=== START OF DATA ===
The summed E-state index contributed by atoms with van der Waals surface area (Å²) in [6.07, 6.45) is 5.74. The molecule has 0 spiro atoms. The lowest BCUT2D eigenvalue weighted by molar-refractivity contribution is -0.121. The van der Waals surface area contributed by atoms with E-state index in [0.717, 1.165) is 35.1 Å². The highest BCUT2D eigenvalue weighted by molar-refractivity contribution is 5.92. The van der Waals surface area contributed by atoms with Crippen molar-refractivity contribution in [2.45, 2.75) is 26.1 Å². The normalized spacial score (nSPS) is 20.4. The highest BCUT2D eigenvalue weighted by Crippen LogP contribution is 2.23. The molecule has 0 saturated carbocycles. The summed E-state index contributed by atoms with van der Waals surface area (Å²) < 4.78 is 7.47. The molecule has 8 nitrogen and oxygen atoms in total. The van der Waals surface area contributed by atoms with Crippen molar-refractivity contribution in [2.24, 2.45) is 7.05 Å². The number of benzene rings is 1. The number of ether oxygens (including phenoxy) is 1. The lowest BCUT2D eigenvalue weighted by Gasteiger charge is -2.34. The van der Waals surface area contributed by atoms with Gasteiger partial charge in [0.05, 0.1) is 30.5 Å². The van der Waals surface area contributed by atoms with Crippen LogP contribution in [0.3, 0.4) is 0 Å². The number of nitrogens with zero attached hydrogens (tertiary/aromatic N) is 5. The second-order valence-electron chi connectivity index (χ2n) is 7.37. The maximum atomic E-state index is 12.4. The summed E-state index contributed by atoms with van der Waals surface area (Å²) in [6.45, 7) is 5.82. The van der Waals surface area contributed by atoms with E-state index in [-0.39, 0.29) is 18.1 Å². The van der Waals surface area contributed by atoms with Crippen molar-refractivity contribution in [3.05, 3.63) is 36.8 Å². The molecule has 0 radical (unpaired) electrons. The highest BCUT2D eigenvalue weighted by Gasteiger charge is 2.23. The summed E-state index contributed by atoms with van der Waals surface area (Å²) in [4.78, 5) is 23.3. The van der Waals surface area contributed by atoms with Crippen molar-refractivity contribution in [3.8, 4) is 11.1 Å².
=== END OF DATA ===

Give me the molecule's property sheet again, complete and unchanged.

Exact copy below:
The summed E-state index contributed by atoms with van der Waals surface area (Å²) in [6.07, 6.45) is 5.74. The molecule has 0 spiro atoms. The lowest BCUT2D eigenvalue weighted by molar-refractivity contribution is -0.121. The van der Waals surface area contributed by atoms with E-state index in [0.717, 1.165) is 35.1 Å². The highest BCUT2D eigenvalue weighted by molar-refractivity contribution is 5.92. The van der Waals surface area contributed by atoms with Crippen molar-refractivity contribution in [2.45, 2.75) is 26.1 Å². The normalized spacial score (nSPS) is 20.4. The highest BCUT2D eigenvalue weighted by Crippen LogP contribution is 2.23. The molecule has 0 saturated carbocycles. The summed E-state index contributed by atoms with van der Waals surface area (Å²) < 4.78 is 7.47. The molecule has 8 nitrogen and oxygen atoms in total. The van der Waals surface area contributed by atoms with Crippen molar-refractivity contribution in [2.24, 2.45) is 7.05 Å². The number of benzene rings is 1. The number of ether oxygens (including phenoxy) is 1. The lowest BCUT2D eigenvalue weighted by Gasteiger charge is -2.34. The van der Waals surface area contributed by atoms with Gasteiger partial charge in [0.05, 0.1) is 30.5 Å². The van der Waals surface area contributed by atoms with Crippen LogP contribution in [0.3, 0.4) is 0 Å². The number of nitrogens with zero attached hydrogens (tertiary/aromatic N) is 5. The second-order valence-electron chi connectivity index (χ2n) is 7.37. The maximum atomic E-state index is 12.4. The summed E-state index contributed by atoms with van der Waals surface area (Å²) in [6.45, 7) is 5.82. The van der Waals surface area contributed by atoms with E-state index in [-0.39, 0.29) is 18.1 Å². The van der Waals surface area contributed by atoms with Crippen molar-refractivity contribution in [3.05, 3.63) is 36.8 Å². The molecule has 0 radical (unpaired) electrons. The highest BCUT2D eigenvalue weighted by Gasteiger charge is 2.23. The summed E-state index contributed by atoms with van der Waals surface area (Å²) in [4.78, 5) is 23.3. The van der Waals surface area contributed by atoms with Crippen molar-refractivity contribution in [3.8, 4) is 11.1 Å².